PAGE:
The Sailor is Rich Brian’s second album, a project which he described in an interview with Complex as a very personal statement about his rocket-fuelled rise to the top, from being homeschooled as a kid in Jakarta to rocking “50 stages in all 50 states” in America.
Brian raps and sings on 12 tracks, reflecting on his current state as a musician and as a growing cultural icon for Asian kids and his home country, Indonesia. Unlike his previous album, Amen, which was almost entirely produced by Brian himself, The Sailor features an array of singers, musicians and beatmakers.
The artist Bēkon, also known as Danny Keyz, is heavily featured on the production being credited on every song: having recently worked on the award-winning album DAMN by Kendrick Lamar, you can clearly hear his sound and influence on the hooks and the bridges. Songs like The Sailor, Yellow and Slow Down Turbo are unmistakably his. Perhaps a little too similar.
Overall though the production is fresh and does not fail in entertaining the listener. It is a clear departure from most of Brian’s previous sounds: it’s an ambitious, personal album that’s trying to set the tone against the current “collection of singles” releases populating the Spotify charts these days.
His intentions were clear ever since the release of the first single off the album, Yellow, an act in three pieces in which Rich Brian rants about his struggles as a teenager dealing with fame, nicotine withdrawal symptoms and having to live up to his fans and his own expectations of greatness. It is not the only track of the album in which he experiments with singing, so much so that he had to reassure his fans on Twitter that it was indeed his voice throughout the song: it was so unexpected they couldn’t believe it. But they loved it.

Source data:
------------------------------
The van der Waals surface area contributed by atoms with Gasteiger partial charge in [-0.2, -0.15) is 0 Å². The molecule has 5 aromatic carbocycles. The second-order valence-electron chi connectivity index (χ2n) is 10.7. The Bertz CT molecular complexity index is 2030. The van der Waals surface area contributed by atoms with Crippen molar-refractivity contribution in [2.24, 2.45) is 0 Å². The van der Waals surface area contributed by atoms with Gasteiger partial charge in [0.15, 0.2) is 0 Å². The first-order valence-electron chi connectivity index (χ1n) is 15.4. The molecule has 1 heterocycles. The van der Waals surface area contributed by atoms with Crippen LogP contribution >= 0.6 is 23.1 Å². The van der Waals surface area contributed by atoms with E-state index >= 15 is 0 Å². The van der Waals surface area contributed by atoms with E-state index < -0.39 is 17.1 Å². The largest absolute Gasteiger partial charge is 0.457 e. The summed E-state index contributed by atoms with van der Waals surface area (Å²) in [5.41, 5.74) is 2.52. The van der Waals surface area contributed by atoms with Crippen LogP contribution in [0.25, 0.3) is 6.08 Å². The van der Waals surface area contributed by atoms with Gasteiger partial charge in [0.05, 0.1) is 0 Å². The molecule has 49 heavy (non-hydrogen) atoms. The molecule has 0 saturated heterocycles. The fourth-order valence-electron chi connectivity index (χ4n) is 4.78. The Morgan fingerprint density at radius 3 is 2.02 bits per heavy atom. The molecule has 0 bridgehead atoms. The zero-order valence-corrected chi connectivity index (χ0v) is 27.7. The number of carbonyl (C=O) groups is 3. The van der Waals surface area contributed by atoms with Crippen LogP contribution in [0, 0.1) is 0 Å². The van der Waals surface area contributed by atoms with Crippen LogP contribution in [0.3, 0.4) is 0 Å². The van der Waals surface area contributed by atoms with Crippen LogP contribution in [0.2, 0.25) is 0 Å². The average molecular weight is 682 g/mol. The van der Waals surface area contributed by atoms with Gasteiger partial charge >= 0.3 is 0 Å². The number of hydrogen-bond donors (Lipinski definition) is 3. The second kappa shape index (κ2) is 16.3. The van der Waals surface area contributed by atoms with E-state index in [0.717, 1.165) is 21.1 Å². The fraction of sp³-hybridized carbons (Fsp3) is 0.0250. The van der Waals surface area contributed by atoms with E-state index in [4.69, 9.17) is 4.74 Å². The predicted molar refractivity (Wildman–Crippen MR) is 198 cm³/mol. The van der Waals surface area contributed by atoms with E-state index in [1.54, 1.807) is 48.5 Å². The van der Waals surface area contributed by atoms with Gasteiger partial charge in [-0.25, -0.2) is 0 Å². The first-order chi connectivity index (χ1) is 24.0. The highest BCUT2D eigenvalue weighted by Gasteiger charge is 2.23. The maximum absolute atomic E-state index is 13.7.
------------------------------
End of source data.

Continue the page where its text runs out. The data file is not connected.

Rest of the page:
“I used to be the kid, now the kids wanna be me” Brian then sings in Kids, a boom-bap anthem about making it to the top and being an inspiration for every immigrant following their dream, most specifically young people from Indonesia.
It’s a recurrent topic in the album which deserves praise and recognition considering Brian learned English by himself listening to rap music, watching videos on Youtube and making friends from America via Skype when he was just a “kid”.
On songs like Drive Safe and Vacant, you can hear the Drake influence, mostly lyrical, as Brian raps about his relationship with women.
There is also a high-profile collaboration with Wu-Tang’s very own RZA in the song Rapapapa, a braggadocios banger that ends with a thoughtful spoken word reflection by the man with the iron fists himself.
The Sailor is a good album that showcases Brian’s potential to become an even greater musician. While some topics could have been explored in more detail, the fact that he’s already out there repping a whole continent is something to cheer for. This an important stepping stone both for Rich Brian’s career and the future of the 88rising label.
This is absolutely worth your time.